This year marks the 10th anniversary of IPA’s commercial launch. Since its debut, IPA has been broadly adopted by the life science research community and has been cited in more than 9,000 peer-reviewed journal articles (and counting)!
To celebrate this major milestone, we asked some of our longtime employees to share their memories of the launch, how IPA has evolved over the years, and what they hope to see in the next 10 years.
Known originally as Project Magellan, IPA was officially made available to customers in 2003. Ramon Felciano, Senior Vice President and co-founder of Ingenuity, remembers the excitement at the office that day and recalls that when the product went live he was “in the server room keeping my fingers crossed.” Sara Tanenbaum, Director, Content at Ingenuity Systems, was also at Ingenuity 10 years ago and celebrated the launch by “working on the second release of Knowledge Base,” the expert curated database at the heart of all Ingenuity products.
Over the years, IPA has evolved into a powerful tool that allows scientists to quickly understand and visualize their data. And, its success has taken the dedication of many talented people. Samir Majumdar, longtime employee and Vice President of Engineering at Ingenuity credits the success of IPA to, “lots of hard work, teamwork, passion and dedication,” and a mission-driven focus on “wanting to help scientists use IPA to accelerate discovery.”
Everyone has their favorite IPA features, and our internal team is no exception. President and CEO Jake Leschly says that the “past three releases have been the best,” particularly the “giant steps we’ve made toward inference and prediction —after these, the horizon is endless.” Ramon added that, “predictive analytics, or causal reasoning, is the stuff I’m excited about because it very concretely delivers an explicit prediction like ‘this protein’s activation will increase’ and provides a very clear action like ‘assay that protein’s activity to confirm the prediction’ to be taken.”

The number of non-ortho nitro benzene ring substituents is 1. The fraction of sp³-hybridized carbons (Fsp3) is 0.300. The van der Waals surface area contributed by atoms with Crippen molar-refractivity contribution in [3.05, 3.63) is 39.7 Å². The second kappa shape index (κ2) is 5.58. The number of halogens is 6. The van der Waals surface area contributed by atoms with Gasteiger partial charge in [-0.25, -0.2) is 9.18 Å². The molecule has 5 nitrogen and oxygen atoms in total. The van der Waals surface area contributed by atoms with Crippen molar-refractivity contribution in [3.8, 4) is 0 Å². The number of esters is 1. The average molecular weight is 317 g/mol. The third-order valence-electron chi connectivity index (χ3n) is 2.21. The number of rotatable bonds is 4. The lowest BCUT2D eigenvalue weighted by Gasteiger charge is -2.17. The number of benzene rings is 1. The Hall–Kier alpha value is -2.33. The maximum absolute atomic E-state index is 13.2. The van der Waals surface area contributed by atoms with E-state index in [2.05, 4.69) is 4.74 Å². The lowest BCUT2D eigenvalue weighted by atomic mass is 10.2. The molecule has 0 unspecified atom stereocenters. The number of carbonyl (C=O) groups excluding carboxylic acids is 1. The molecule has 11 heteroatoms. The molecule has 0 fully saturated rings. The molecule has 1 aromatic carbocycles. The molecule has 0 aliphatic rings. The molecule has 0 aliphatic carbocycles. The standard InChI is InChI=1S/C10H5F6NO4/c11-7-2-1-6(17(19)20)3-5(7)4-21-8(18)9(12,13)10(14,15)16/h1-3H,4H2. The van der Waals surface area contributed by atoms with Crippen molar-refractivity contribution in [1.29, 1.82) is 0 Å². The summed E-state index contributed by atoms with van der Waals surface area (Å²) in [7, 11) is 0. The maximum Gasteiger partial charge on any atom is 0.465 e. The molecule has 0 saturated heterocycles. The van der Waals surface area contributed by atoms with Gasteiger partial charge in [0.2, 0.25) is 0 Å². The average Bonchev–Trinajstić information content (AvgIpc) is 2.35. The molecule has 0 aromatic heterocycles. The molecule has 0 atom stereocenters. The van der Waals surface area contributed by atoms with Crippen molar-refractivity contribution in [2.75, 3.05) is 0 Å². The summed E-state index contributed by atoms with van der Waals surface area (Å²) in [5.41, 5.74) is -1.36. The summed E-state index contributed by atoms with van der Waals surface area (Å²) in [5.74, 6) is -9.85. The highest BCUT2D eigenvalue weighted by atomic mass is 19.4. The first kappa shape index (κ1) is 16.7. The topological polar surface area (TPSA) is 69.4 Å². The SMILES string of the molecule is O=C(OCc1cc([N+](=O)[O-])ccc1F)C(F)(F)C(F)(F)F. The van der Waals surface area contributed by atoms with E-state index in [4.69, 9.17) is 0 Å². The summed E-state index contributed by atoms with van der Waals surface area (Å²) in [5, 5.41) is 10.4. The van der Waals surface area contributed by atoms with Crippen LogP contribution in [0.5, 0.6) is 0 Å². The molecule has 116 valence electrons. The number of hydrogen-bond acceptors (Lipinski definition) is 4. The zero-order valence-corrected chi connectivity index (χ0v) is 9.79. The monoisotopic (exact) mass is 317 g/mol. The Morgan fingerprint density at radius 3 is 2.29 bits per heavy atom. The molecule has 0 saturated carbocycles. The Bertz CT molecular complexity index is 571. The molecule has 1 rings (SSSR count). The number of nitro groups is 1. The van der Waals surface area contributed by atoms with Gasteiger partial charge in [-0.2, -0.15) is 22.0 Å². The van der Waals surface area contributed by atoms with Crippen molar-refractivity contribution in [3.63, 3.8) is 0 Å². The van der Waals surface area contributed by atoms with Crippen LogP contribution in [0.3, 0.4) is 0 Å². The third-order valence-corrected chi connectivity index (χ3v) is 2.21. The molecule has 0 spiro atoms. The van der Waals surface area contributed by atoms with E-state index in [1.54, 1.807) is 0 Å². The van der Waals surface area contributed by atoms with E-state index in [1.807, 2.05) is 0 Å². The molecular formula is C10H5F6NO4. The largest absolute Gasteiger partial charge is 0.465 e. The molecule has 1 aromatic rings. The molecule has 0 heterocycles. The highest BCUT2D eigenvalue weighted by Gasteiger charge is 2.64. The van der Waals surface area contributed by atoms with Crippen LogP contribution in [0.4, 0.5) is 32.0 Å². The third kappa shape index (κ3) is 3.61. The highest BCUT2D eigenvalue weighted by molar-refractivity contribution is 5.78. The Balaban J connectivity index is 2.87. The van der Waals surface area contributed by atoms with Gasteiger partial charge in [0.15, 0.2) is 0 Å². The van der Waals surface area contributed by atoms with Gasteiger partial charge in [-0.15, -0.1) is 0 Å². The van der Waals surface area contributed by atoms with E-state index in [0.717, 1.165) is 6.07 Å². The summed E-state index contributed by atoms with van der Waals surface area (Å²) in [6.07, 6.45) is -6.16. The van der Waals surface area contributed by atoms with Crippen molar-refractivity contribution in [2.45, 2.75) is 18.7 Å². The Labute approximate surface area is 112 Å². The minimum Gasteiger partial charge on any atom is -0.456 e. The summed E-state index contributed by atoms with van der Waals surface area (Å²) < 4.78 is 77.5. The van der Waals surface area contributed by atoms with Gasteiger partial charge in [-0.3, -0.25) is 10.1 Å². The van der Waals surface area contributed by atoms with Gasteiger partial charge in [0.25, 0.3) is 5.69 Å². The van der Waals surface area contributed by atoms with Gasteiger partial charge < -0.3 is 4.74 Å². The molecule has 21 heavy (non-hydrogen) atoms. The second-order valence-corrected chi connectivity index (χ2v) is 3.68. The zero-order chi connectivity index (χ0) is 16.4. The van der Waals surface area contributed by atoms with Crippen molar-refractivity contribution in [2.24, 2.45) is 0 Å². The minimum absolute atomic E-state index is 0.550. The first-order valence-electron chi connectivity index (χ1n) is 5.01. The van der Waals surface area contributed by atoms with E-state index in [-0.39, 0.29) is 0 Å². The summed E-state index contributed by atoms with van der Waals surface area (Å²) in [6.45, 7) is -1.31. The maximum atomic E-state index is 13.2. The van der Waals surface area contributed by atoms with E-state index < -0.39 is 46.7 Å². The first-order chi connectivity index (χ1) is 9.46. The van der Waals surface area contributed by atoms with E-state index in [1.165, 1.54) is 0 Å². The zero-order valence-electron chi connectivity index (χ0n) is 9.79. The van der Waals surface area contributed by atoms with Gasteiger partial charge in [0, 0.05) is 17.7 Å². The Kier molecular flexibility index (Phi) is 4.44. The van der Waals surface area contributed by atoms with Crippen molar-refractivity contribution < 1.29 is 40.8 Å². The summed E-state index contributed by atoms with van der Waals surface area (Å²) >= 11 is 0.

Samir is a big fan of how IPA integrates functions and genes/proteins, “It allows users to see the complete picture of biological interactions rather than just seeing them separately.” Sara admires “the way that Network Explorer allows users to combine data about molecular interactions, associated processes and diseases, and drug targets into one view. It allows scientists to go beyond the molecular networks and functional annotations in isolation to get a much more complete view of what is happening in their experiment.”
In looking ahead to the next 10 years, there were a number of exciting predictions for where IPA might be on its 20th anniversary in 2023. Jake expects that Ingenuity will pioneer an “alternative publication channel for scientific insights that complements traditional journal publications” and that “a large proportion of all Knowledge Base findings will be derived from crowd-sourced curation and quality control efforts.”
Sara would love to see “many different types of ‘omics’ data fully integrated to give a much better picture of what is going on in a clinical and research sample. This would include not only gene expression levels, but also genomic and somatic variants, metabolite levels, post-translational modifications, and more.”
Ramon sees a future for IPA in consumer products. He envisions Ingenuity-powered analytics that provide consumers with live, up-to-date health and safety assessments around the home. “IPA in your refrigerator would tell you if your milk is going bad, IPA in your baby’s changing table would tell you if she is getting a diaper rash, and IPA in your medicine cabinet could tell you that your doctor just prescribed an anti-inflammatory drug that might not work well for you.”
There is no doubt that IPA has made a tremendous impact in the scientific community in its first decade and it’s clear that the next 10 years will continue the rapid progress. So stay tuned and subscribe to our blog here so you can find out more stories about how IPA is helping scientists quickly model, analyze, and understand the complex biological and chemical systems at the core of life science research.